Thank you again for all the reviews! This is the last chapter of Anarchy As Art. Thanks for reading.
Chapter Twenty—Finding the Foundation
"I just don't think that you'll be happy, that's all."
Harry sighed gustily and leaned back with his arm over his eyes. They were once again in the glassed-in space behind Hermione's house, but Harry was enjoying himself less this time than he usually did. If Hermione would only stop going on about Draco, then it would be better.
And why not make her stop?
Harry paused, with his arm still over his eyes. Hermione didn't pause, still talking softly about how she thought someone who ignored all law and order in the way that Draco did wouldn't make Harry happy, but his heartbeat seemed to, and the thoughts that had danced madly through his head since he came on this visit.
Draco doesn't talk constantly about his thefts and the other things he does that you don't like. You live with them, and you don't try to stop them or change him, and he doesn't shove them in your face, in return. Why not ask Hermione if she isn't willing to make the same bargain? She thinks of herself as someone who likes you better than Draco does, after all. She should be able to agree.
"I don't want to talk about this anymore," Harry said, sitting up and reaching for the glass of orange juice in front of him. He had thought it was too sticky-sweet when Hermione first poured it for him, but right now it was perfect. He sipped slowly and watched Hermione turn her head to stare at him with her mouth open.
"What?" she asked at last, voice small.
"I don't want to talk about Draco with you anymore," Harry said, and smiled at her. "Yes, I know that you're concerned. Well, you've voiced those concerns. I've heard them, and I'll think about them. And hell, Hermione, it's not like I don't have concerns myself when I think about him being a thief and the way that we used to hate each other. But I've chosen to live with him, and the way that you keep talking about him just makes me miserable. It doesn't help at all."
Hermione blinked as though that perspective had never occurred to her. Then she said, still in a tender, exploring voice that apparently showed she needed time to get used to this idea, "So, you—you want—"
"I want you to stop talking about him," Harry said. "I won't brag about his illegal activities and make you listen to anything you don't want to hear, and in return you won't lecture me about him. I don't want to hear that."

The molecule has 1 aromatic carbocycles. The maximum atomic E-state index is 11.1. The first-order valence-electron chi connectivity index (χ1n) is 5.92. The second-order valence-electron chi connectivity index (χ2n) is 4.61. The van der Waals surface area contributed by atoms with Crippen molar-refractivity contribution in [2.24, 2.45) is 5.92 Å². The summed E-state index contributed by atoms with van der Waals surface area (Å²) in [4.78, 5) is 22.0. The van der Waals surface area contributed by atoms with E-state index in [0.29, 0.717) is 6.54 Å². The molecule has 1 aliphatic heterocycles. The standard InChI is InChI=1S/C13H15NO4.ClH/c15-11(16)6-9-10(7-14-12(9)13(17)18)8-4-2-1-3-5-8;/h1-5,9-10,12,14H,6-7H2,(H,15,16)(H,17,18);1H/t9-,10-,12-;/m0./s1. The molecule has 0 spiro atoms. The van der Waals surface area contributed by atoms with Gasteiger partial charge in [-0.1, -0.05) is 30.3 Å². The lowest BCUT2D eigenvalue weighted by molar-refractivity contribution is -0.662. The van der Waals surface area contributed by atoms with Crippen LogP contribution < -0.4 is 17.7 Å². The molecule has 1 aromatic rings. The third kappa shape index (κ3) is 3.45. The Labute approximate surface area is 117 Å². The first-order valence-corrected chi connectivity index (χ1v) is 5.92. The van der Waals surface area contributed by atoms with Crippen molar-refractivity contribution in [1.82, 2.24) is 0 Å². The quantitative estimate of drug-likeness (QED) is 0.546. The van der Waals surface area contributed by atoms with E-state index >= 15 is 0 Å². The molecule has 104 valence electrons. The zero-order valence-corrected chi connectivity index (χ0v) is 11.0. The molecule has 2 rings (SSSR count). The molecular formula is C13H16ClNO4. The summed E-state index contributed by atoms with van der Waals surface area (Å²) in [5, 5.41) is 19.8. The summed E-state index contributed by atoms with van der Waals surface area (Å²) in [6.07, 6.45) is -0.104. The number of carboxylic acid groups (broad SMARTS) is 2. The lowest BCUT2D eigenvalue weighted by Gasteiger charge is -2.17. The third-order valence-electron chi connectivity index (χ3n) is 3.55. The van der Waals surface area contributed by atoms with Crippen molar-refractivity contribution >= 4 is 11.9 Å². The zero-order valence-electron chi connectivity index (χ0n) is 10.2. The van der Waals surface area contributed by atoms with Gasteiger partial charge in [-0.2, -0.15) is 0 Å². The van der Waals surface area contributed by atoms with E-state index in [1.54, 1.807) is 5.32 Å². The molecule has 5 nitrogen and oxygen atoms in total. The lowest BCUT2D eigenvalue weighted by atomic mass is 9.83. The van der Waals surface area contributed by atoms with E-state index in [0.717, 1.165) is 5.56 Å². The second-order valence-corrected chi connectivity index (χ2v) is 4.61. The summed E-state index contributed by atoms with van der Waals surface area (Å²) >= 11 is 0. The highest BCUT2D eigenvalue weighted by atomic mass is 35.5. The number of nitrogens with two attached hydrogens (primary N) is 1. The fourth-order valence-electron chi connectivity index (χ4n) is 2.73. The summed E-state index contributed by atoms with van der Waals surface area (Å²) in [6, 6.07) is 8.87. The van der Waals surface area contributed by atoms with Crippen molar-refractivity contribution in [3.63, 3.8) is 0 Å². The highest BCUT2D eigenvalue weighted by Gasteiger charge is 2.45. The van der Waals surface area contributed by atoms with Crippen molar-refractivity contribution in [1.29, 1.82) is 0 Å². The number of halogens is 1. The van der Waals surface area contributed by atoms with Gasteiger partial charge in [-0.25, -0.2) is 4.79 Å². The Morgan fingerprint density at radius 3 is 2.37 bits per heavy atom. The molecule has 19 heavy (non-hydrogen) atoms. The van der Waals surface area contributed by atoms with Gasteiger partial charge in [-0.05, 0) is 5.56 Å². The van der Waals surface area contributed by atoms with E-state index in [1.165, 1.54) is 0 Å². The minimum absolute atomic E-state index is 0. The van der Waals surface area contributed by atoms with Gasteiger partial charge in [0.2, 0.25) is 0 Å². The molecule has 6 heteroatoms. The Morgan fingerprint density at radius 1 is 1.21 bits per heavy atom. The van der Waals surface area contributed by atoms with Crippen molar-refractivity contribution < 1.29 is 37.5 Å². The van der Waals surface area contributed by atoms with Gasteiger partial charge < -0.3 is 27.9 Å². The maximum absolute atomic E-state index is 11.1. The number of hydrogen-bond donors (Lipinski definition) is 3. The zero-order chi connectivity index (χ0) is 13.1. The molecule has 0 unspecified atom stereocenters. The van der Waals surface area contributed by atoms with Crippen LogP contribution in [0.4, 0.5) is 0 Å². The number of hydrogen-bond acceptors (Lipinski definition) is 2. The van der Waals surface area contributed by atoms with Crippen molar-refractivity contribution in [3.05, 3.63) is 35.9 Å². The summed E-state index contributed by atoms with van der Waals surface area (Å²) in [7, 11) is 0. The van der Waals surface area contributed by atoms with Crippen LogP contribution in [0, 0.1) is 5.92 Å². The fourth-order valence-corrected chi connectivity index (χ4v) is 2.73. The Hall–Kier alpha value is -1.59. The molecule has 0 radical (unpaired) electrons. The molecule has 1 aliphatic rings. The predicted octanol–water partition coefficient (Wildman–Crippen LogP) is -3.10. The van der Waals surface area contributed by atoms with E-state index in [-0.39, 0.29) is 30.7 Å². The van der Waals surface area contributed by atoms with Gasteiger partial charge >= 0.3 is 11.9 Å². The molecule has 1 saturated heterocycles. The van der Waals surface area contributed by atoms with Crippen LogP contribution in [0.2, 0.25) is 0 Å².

Hermione leaned towards him and put her hand over his on the table. Harry sat up. He knew that was what she did when she was about to launch into a new kind of lecture, and he still wasn't in the mood to listen.
"Harry," she said tenderly. "I don't think you've considered all the implications that just putting up with him might have."
Harry took his hand back, not angrily but in a way that made it impossible for Hermione not to notice, and sipped at his orange juice again. "Just consider that I have," he said. "I've thought about this for a long fucking time, Hermione. I've thought about whether I could live with it or if I should try to let him walk away again, and the one conclusion I've come to is that walking away doesn't work for us and never will. So let's skip the arguments and the whining and the attempts to convince me that I don't want to do this. I do, and it's all settled."
Hermione spent a moment more staring at him, wrongfooted. Then she said, "If I can come up with a new argument, would you listen to it?"
Harry laughed in spite of himself. Sometimes he thought Hermione had spent so long struggling against other people since the war, fighting to be noticed by people who despised her blood, fighting for house-elf rights, fighting to clear up some of the obvious corruption in the Ministry, that she didn't know how to exist when someone wasn't opposing her.
"No," he said gently. "I won't make you sit next to him at dinner or even eat with him if you don't want to, don't worry. But I don't want to listen to you talk about him."
Hermione appeared to be chewing something over. Then she opened her mouth, but Harry looked at her with his eyebrows raised and a faint smile on his face, and in the end she murmured, defeated, "No, I suppose that's an argument we've already had, too."
Harry saluted her with his glass of orange juice, and determinedly switched the conversation to Ron, and how he was doing in the Aurors without Harry by his side. That was a subject that would always interest him, no matter how far he drifted from the Aurors, simply because it was Ron.
"Mr. Potter, just a moment of your time."
Harry hid his groan, and nodded and turned around so he faced Rita Skeeter. She was scrambling towards him along the row of public Floo fireplaces in the Ministry Atrium, patting at her hair so that it would stay in place. "Of course, Ms. Skeeter," he said. "Is there something I can tell you?"
She jerked to a stop and looked at him with big, breathless eyes, as though puzzled he didn't try to run away. Then she said, "I heard that you have a plan involving Muggleborn children and schools, Mr. Potter. An ambitious one."
Harry nodded. "I think Muggleborn children should be educated at wizarding primary schools, not left out. And that means that we need to make sure they're introduced to our world earlier. It's going to take a lot of work, but it's a worthy goal."
Skeeter was scribbling with her Quick-Quotes Quill, lips moving as though she was repeating his words. Harry was sure she wasn't, and he'd see some distorted version of his little speech in the Daily Prophet tomorrow, but he watched with a tolerant eye. Things were going to be misrepresented in this fight. He might as well get used to it.